The primary study endpoint was the degree of improvement of glucose metabolism at the post-intervention visit. Complete remission was defined as normalization of the real-life glucose profile without glucose-lowering medication over at least five days (see below for further details). In case no real-life glucose profile could be obtained, an HbA1c value of less than 39 mmol/mol (5.7%) plus a fasting plasma glucose less than 5.6 mmol/l without glucose-lowering medication were accepted as an alternative definition. However, this alternative definition of complete remission did not have to be applied. Partial remission was defined as an above-normal real-life glucose profile but an HbA1c in the prediabetic range of 39-47 mmol/mol (5.7-6.4%) without glucose-lowering medication.
Secondary endpoints were changes in body weight, BMI, waist and hip circumference, insulin resistance (calculated as homeostatic model assessment of insulin resistance (HOMA-IR)), insulin secretory reserve, whole-body, liver and pancreatic fat, systolic and diastolic blood pressure, serum lipids (triglycerides, cholesterol, high-density lipoprotein (HDL), and low-density lipoprotein (LDL) cholesterol), and changes in the prescribed medication.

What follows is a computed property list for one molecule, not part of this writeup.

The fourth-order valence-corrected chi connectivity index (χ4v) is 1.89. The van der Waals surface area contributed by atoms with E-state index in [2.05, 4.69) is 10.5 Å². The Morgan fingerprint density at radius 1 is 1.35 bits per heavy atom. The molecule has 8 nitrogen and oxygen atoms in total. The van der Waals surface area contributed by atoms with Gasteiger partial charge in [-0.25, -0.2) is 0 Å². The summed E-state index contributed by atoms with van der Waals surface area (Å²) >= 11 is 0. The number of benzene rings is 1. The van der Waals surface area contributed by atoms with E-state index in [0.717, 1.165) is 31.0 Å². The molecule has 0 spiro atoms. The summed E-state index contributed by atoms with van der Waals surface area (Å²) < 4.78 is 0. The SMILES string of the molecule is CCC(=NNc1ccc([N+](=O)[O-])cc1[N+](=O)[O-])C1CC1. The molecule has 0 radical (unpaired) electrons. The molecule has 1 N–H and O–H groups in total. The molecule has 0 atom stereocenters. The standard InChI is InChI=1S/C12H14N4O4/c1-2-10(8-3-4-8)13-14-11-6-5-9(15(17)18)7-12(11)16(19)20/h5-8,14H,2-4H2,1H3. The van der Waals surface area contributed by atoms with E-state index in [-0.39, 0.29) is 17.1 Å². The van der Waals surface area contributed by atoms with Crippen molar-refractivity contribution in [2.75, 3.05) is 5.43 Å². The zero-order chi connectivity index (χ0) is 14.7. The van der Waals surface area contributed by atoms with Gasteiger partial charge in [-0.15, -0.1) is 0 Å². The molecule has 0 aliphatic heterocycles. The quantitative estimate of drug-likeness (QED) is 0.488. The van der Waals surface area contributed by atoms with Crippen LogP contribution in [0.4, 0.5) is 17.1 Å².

The three main study visits were a screening visit, a pre-intervention visit, and a post-intervention visit that included measures of fasting plasma glucose, HbA1c, and serum lipids (triglycerides, cholesterol, HDL, and LDL cholesterol). Further, a real-life glucose profile, anthropometric measurements, MRI, and an arginine stimulation test were obtained during the pre- and post-intervention visits.
In weekly in-person visits during the first two weeks of the intervention, a study physician assessed the participants’ motivation, adherence to the diet, blood glucose profile, weight, exercise patterns, and possible side effects. After that, contacts were every other week in person or via telephone.
For participants with type 2 diabetes related to metabolic syndrome, all with a BMI ≥ 25 kg/m2, the lifestyle intervention started with a very-low-calorie formula diet (Optifast 800® or Optifast Professional®, Nestlé Health Science, Vevey, Switzerland, respectively; 815-865 kcal per day, distributed over five ratios of 163-173 kcal per day, 34-46% carbohydrates, 32-36% protein, 7-11% fat, and 5-7% fiber) for one to three months, depending on the individual progress. Only vegetables with negligible calorie content were permitted in addition to the formula diet. Participants were also advised to drink at least two liters of water or unsweetened tea per day to prevent constipation, which had been described previously in similar trials [8,12]. Further, participants were asked to monitor their plasma glucose and blood pressure. Glucose-lowering and blood pressure-lowering medications were reduced as indicated.